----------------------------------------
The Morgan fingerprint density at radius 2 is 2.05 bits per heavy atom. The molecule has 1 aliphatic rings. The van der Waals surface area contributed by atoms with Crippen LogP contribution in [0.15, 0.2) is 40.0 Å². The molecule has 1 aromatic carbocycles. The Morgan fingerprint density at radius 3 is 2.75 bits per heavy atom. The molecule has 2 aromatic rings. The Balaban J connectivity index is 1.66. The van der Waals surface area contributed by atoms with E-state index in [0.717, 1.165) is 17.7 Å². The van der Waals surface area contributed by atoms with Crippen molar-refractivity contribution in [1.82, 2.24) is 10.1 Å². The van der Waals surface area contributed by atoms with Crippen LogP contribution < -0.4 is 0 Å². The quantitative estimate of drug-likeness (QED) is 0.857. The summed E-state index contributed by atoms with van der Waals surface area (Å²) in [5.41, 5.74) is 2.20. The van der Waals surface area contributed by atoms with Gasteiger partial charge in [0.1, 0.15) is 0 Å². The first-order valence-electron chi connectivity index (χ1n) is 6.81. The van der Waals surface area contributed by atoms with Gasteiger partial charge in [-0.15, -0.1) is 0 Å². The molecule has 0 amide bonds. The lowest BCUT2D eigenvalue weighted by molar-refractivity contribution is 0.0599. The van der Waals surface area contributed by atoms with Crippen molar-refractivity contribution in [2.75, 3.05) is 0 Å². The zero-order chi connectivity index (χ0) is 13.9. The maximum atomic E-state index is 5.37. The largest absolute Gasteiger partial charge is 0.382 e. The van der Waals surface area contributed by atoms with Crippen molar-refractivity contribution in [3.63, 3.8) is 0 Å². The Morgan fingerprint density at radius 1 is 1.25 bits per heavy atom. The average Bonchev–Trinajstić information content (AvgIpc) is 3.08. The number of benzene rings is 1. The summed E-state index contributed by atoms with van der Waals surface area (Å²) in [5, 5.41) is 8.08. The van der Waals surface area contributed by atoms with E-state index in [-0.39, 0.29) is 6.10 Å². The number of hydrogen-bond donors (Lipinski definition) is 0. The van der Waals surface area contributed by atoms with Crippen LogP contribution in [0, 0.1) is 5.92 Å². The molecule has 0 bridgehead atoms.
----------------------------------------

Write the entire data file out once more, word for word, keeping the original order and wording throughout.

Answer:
The Morgan fingerprint density at radius 2 is 2.05 bits per heavy atom. The molecule has 1 aliphatic rings. The van der Waals surface area contributed by atoms with Crippen LogP contribution in [0.15, 0.2) is 40.0 Å². The molecule has 1 aromatic carbocycles. The Morgan fingerprint density at radius 3 is 2.75 bits per heavy atom. The molecule has 2 aromatic rings. The Balaban J connectivity index is 1.66. The van der Waals surface area contributed by atoms with E-state index in [0.717, 1.165) is 17.7 Å². The van der Waals surface area contributed by atoms with Crippen molar-refractivity contribution in [1.82, 2.24) is 10.1 Å². The van der Waals surface area contributed by atoms with Crippen LogP contribution < -0.4 is 0 Å². The quantitative estimate of drug-likeness (QED) is 0.857. The summed E-state index contributed by atoms with van der Waals surface area (Å²) in [5.41, 5.74) is 2.20. The van der Waals surface area contributed by atoms with Gasteiger partial charge in [0.1, 0.15) is 0 Å². The first-order valence-electron chi connectivity index (χ1n) is 6.81. The van der Waals surface area contributed by atoms with Gasteiger partial charge in [-0.15, -0.1) is 0 Å². The molecule has 0 amide bonds. The lowest BCUT2D eigenvalue weighted by molar-refractivity contribution is 0.0599. The van der Waals surface area contributed by atoms with Crippen molar-refractivity contribution in [2.75, 3.05) is 0 Å². The zero-order chi connectivity index (χ0) is 13.9. The maximum atomic E-state index is 5.37. The largest absolute Gasteiger partial charge is 0.382 e. The van der Waals surface area contributed by atoms with Crippen molar-refractivity contribution in [3.63, 3.8) is 0 Å². The Morgan fingerprint density at radius 1 is 1.25 bits per heavy atom. The average Bonchev–Trinajstić information content (AvgIpc) is 3.08. The number of benzene rings is 1. The summed E-state index contributed by atoms with van der Waals surface area (Å²) in [5, 5.41) is 8.08. The van der Waals surface area contributed by atoms with E-state index in [-0.39, 0.29) is 6.10 Å². The number of hydrogen-bond donors (Lipinski definition) is 0. The van der Waals surface area contributed by atoms with Crippen LogP contribution in [0, 0.1) is 5.92 Å². The molecule has 0 bridgehead atoms.